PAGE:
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Tuesday, February 26, 2008

More on the moral status of embryos

William Saletan has reviewed a recent book, Embryo: A Defense of Human Life, by Robert George and Christopher Tollefsen. According to the review (I have not read the book, but may do so) the book is an attempt to establish and defend the legal rights of embryos, from conception, based on science, not religious considerations. According to a different article by Saletan, George and Tollefsen believe that not only should embryonic stem cell research and, presumably, some kinds of contraception, be banned, but so should the current practices of removing embryonic cells from, say, an eight-cell embryo for diagnostic, or other purposes, or the production of several embryos for in vitro fertilization.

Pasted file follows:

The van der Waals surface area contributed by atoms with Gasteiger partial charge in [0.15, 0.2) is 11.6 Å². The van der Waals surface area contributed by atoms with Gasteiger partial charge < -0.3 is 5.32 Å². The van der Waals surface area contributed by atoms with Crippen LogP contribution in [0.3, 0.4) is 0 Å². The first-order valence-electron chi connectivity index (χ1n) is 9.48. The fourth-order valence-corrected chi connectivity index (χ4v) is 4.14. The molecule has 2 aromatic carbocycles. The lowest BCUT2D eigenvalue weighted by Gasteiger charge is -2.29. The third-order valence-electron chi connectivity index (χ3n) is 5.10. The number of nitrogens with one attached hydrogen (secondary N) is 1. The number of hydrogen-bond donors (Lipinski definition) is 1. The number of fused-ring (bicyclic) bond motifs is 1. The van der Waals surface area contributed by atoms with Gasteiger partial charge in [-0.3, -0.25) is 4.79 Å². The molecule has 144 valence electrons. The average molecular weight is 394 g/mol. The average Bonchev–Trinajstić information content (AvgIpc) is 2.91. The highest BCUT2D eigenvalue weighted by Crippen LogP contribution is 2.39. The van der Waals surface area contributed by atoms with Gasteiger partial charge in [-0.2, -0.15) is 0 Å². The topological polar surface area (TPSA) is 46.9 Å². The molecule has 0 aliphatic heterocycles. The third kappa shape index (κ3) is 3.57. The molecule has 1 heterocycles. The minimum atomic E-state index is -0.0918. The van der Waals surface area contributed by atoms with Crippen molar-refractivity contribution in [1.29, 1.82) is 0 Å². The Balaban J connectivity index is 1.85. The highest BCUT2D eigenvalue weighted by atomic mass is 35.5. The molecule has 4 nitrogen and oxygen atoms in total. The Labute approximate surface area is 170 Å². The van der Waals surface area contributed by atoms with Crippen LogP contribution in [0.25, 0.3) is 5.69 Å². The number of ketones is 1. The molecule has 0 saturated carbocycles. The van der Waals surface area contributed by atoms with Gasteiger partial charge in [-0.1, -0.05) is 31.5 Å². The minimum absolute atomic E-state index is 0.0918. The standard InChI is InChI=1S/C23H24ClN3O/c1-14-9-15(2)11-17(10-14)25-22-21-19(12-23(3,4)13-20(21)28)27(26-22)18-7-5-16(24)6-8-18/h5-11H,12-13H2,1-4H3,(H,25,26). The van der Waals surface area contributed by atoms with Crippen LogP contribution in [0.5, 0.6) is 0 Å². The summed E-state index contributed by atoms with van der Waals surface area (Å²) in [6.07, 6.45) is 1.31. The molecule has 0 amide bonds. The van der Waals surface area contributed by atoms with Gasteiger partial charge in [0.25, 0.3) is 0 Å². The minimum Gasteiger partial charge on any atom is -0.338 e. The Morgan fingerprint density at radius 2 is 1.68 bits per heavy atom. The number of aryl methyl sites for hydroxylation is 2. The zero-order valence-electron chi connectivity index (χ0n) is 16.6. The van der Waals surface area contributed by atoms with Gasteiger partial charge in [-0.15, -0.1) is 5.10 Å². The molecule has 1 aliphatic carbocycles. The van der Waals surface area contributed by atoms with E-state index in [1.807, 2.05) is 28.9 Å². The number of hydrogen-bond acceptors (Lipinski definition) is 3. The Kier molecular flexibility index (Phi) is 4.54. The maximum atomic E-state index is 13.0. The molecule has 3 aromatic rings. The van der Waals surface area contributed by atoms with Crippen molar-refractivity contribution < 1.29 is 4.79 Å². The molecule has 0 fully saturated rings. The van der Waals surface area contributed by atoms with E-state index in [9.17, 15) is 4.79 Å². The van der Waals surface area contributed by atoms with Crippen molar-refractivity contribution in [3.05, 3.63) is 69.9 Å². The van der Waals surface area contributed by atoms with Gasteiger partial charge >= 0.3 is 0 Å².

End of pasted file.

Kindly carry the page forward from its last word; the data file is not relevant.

Saletan was sympathetic, but not convinced. I can't buy the central premise of the book, either. One fundamental scientific fact argues against saying that fertilization is the point at which a new human life is established, distinct from its mother, and all others, namely that there are identical births -- persons who both (or all) came from a single fertilized egg. There are also other scientific facts, which Saletan considers, which cast doubt on that premise. George and Tollefsen have responded to Saletan, here.

If a human fertilized egg can naturally split, and form two or more new humans, it is impossible to say that a human fertilized egg is always a new distinct individual, based on science. It is possible to say so, legally, philosophically, ethically, or for religious reasons, but not scientifically. See here for a previous post on this subject.

Thanks for reading.

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